The painting is another acquisition the International Slavery Museum has announced under the Transatlantic and Contemporary Slavery Collecting Project, part of the Heritage Lottery Fund’s Collecting Cultures programme. Previous announcements under this project have included the acquisition of a copper engraving by the famous British caricaturist James Gillray and the first example of an account by a female anti-slavery campaigner, into the Museum’s collection.

Am Not I a Man and a Brother is one of several iconic paintings relating to all aspects of the transatlantic slave trade, which are now part of the collection at National Museums Liverpool, including The Hunted Slaves by Richard Ansell and The Black Boy by William Windus, both on display at the International Slavery Museum and a 1768 portrait of Liverpool merchant Richard Gildart by Joseph Wright of Derby at the Walker Art Gallery. The first painting to depict the theme of abolition at the International Slavery Museum, Am Not I a Man and a Brother is also part of a wider collection of objects and documents exploring abolition, including a porcelain sugar bowl from 1820–30 inscribed “East India Sugar. The produce of Free Labour”and a 1793 edition of the autobiography of the famous Black anti-slavery campaigner Olaudah Equiano.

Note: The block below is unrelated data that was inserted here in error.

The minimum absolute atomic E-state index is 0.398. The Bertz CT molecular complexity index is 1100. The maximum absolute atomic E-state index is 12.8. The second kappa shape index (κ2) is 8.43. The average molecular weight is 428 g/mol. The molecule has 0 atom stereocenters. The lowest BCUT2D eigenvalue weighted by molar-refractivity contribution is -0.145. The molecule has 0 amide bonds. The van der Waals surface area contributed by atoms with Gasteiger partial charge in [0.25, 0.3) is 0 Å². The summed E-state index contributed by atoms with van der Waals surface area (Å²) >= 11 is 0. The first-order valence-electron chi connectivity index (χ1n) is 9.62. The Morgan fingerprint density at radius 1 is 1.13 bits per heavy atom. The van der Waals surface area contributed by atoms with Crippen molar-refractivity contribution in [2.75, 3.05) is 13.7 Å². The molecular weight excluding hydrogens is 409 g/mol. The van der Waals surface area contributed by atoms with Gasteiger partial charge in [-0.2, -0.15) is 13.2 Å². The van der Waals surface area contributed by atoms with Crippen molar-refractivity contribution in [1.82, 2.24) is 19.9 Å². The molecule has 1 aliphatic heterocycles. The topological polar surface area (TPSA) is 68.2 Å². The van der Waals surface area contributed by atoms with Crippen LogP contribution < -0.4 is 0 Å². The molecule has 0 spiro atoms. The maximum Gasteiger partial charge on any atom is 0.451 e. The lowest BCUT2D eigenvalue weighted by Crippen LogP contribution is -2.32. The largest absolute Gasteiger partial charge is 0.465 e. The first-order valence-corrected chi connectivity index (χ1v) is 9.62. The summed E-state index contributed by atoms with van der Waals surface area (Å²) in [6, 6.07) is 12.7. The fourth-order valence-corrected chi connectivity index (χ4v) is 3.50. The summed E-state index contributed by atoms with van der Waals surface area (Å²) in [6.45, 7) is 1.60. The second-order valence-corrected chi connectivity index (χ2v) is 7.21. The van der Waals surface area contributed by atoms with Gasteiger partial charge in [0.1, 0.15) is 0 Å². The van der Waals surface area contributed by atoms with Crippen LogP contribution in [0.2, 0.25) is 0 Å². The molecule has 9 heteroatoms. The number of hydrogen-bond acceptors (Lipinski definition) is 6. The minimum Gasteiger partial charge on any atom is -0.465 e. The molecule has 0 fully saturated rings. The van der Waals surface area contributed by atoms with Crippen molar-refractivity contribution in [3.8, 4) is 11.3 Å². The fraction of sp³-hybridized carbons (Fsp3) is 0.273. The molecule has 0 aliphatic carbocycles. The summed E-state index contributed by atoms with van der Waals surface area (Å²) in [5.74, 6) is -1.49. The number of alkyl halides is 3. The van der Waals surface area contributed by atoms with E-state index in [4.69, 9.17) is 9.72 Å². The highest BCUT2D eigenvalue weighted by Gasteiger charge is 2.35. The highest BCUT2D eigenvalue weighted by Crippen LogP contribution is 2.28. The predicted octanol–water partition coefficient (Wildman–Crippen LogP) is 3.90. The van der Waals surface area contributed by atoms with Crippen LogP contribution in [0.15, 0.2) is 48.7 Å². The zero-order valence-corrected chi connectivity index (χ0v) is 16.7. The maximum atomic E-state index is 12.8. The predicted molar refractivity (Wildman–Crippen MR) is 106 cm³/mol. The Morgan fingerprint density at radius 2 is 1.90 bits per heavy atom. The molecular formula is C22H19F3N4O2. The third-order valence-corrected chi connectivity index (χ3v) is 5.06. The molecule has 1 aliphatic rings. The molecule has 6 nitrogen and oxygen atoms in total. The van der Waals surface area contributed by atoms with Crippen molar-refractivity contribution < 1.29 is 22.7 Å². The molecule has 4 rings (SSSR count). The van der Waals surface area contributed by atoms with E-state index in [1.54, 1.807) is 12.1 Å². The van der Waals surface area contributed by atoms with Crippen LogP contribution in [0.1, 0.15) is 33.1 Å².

The International Slavery Museum highlights the international importance of enslavement and slavery, both in a historic and modern context. Working in partnership with other organisations with a focus on freedom and enslavement, the Museum provides opportunities for greater awareness and understanding of the legacies of enslavement today.

Social Media | Redressing Pleasure

Posted in exhibitions, museums by internjmb on February 25, 2018